The site has a commanding view in a westwards direction towards Drumintee, Slieve Gullion, Croslieve and Forkhill, and southwards towards Slievenabolea, Moiry Castle and Feede mountain. On the rising ground to the east of the site are the remains of a pre-medieval structure, which corresponds with the location of a ‘Fort’ evident on the first edition OS map. The rising ground to the east and south-east of the site now incorporates part of Drumad wood. The water works on this rising ground behind the site is a modern structure with no connection to the barracks site.

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History

Two temporary redoubts were constructed in 1689 by the Jacobite army in the area of Fourmile house, though there is no evidence of their actual location. The construction of a more permanent barracks at Fourmile House commenced in 1701. This barracks was a redoubt, which was a defensible structure built for internal security purposes, and was one of a number of such barracks funded in 1701 in order ‘to prevent robbers’ and secure safe passage through certain areas. The purpose of the Fourmile House redoubt was to ensure safe passage on the road from Dundalk to Newry. It was close to Moiry Castle, which had been erected at the beginning of the seventeenth century in order to defend the pass there.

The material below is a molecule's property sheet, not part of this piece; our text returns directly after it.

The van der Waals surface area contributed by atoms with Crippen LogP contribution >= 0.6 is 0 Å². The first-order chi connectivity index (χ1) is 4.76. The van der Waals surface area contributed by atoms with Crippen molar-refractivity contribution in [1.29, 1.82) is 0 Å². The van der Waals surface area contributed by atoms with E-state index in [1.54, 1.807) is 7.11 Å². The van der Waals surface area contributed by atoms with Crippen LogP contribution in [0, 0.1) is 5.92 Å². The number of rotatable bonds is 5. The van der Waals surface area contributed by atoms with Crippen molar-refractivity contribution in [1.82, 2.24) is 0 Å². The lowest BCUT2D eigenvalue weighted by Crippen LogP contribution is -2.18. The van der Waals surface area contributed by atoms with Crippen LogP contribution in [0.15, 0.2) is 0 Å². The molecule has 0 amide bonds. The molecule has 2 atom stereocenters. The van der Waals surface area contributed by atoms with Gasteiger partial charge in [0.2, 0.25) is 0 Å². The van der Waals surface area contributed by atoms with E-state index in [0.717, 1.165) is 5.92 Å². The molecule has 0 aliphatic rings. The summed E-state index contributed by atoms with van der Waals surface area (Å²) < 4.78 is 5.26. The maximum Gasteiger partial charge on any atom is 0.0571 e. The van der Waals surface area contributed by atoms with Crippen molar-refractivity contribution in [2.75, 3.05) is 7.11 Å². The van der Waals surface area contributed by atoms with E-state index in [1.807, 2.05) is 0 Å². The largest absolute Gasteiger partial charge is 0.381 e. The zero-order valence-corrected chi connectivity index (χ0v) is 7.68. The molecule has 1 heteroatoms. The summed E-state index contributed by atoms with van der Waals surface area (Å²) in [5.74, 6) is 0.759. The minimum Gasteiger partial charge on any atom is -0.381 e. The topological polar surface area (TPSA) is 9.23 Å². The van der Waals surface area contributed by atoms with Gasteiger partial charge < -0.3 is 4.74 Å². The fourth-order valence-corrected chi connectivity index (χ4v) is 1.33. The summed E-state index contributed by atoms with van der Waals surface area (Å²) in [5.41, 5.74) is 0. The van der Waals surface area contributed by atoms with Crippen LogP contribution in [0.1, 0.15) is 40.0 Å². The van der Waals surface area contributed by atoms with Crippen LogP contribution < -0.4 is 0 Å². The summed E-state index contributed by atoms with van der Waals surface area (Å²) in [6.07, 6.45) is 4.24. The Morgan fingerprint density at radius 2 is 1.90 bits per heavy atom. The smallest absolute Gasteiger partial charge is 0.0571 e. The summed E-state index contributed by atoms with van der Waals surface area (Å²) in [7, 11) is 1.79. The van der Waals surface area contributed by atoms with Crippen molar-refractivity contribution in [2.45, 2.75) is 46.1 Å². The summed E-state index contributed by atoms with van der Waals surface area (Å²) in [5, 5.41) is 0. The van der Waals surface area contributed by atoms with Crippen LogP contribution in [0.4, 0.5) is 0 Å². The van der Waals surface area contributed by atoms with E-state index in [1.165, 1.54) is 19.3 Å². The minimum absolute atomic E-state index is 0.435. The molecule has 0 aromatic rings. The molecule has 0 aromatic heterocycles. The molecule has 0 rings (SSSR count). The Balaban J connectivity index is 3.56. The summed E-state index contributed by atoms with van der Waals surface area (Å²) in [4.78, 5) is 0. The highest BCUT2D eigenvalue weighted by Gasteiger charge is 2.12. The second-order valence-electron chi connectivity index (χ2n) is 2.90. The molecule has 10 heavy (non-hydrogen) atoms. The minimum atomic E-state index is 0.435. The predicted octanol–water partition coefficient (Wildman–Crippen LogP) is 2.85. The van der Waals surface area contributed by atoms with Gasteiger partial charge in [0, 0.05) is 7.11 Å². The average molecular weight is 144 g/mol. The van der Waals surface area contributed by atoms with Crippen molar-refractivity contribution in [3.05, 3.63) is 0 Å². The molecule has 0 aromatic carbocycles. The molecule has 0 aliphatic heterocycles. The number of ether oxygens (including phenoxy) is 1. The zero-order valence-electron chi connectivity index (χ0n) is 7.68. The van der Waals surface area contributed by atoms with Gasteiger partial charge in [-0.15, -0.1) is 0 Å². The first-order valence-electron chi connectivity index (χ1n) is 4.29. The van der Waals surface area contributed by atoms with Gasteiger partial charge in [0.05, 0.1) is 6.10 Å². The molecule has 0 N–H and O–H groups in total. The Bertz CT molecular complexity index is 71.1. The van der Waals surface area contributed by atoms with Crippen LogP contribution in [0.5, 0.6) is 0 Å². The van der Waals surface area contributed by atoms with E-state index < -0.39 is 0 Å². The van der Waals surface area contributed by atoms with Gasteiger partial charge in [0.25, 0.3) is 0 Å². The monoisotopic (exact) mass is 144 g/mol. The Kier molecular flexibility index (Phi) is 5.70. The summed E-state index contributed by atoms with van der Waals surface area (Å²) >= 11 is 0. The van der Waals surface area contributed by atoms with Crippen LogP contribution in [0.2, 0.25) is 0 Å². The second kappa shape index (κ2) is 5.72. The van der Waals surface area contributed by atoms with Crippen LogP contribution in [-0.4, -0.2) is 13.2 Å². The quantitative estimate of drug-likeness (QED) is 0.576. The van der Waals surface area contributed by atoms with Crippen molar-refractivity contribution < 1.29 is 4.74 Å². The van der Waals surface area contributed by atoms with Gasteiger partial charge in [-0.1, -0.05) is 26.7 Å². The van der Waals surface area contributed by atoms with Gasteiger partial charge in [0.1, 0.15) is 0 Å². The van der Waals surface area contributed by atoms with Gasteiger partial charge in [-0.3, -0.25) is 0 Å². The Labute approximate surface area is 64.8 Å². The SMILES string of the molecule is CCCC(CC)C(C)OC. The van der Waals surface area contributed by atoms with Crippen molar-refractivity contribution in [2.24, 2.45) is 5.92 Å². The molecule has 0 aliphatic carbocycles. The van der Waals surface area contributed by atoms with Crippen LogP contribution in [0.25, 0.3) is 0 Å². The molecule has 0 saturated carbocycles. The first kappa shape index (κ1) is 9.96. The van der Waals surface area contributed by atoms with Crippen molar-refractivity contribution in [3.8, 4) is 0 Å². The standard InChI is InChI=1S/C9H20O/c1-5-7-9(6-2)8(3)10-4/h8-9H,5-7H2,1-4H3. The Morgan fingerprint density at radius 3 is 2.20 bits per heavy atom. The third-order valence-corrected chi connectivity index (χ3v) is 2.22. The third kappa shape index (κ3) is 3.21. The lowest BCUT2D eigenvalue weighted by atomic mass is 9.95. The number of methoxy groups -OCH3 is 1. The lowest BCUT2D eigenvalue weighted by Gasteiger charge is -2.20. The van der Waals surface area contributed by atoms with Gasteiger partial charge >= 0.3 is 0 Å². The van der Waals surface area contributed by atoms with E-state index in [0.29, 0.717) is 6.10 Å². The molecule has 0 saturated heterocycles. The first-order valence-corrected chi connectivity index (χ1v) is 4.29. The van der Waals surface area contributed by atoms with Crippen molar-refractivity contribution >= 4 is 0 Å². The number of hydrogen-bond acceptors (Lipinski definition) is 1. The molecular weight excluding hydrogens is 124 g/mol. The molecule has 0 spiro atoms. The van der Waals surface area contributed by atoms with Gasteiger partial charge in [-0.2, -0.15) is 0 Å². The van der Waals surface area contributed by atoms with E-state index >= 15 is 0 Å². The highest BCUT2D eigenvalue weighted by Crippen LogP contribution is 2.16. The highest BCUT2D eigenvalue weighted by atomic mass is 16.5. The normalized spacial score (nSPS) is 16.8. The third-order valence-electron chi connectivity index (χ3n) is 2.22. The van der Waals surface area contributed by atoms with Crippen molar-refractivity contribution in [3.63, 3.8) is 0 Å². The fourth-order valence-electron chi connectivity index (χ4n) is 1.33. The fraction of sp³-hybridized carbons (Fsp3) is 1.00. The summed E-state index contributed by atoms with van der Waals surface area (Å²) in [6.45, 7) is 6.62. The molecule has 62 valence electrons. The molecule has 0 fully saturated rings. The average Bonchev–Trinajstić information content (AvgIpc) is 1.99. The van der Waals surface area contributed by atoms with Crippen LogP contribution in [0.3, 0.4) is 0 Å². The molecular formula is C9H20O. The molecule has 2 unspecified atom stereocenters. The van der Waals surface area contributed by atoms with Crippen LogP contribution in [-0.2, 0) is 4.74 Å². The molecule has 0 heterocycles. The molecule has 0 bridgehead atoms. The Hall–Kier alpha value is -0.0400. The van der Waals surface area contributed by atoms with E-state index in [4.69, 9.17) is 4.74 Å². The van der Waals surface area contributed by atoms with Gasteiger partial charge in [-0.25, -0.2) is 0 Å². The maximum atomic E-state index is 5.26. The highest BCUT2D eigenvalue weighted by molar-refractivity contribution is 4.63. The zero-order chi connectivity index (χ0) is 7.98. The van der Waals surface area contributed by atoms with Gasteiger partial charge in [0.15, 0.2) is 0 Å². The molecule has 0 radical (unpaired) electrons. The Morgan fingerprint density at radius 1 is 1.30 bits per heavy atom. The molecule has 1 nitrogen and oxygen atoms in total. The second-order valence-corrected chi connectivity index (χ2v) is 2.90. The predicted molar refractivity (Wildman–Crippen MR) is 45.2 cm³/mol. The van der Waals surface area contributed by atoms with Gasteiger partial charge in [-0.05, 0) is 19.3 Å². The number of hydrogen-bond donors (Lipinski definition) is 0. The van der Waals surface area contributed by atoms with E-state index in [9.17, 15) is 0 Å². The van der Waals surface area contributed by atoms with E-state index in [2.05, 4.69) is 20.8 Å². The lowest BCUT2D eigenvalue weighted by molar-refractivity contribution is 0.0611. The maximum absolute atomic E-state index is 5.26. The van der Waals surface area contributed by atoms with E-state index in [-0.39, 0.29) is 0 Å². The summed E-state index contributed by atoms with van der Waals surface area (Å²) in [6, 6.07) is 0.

The barracks was originally referred to as Fourmile House, which denoted the distance travelled, in Irish miles, on the road from Dundalk to Newry. The presence of the barracks seems to have resulted in the village of Jonesborough being established around it, sometime after 1710, in which year application was made to hold a fair in the area, an event which often resulted in a village or town growing up around that location thereafter. On a 1711 map, the barracks is noted as ‘4 Milehouse at Jones Borough’, which suggests the village was already in existence. By 1733, the name of the barracks had changed, in which year its location was recorded as ‘Joans-Borrogh and fuzes’ when a detachment of Bissett’s infantry were stationed there under a Captain Roper (Quarters of the army 1733, 9). A year later, the barracks was described as ‘Newry Mountains, near Newry’ and was under the command of a Captain Stanhope from Otway’s regiment at that time (Quarters of the army 1734, 11). Documentary sources indicated that the redoubt could accommodate one or less company of infantry. The redoubt was certainly still in use by 1759, but it is not clear how soon after it was deemed no longer necessary.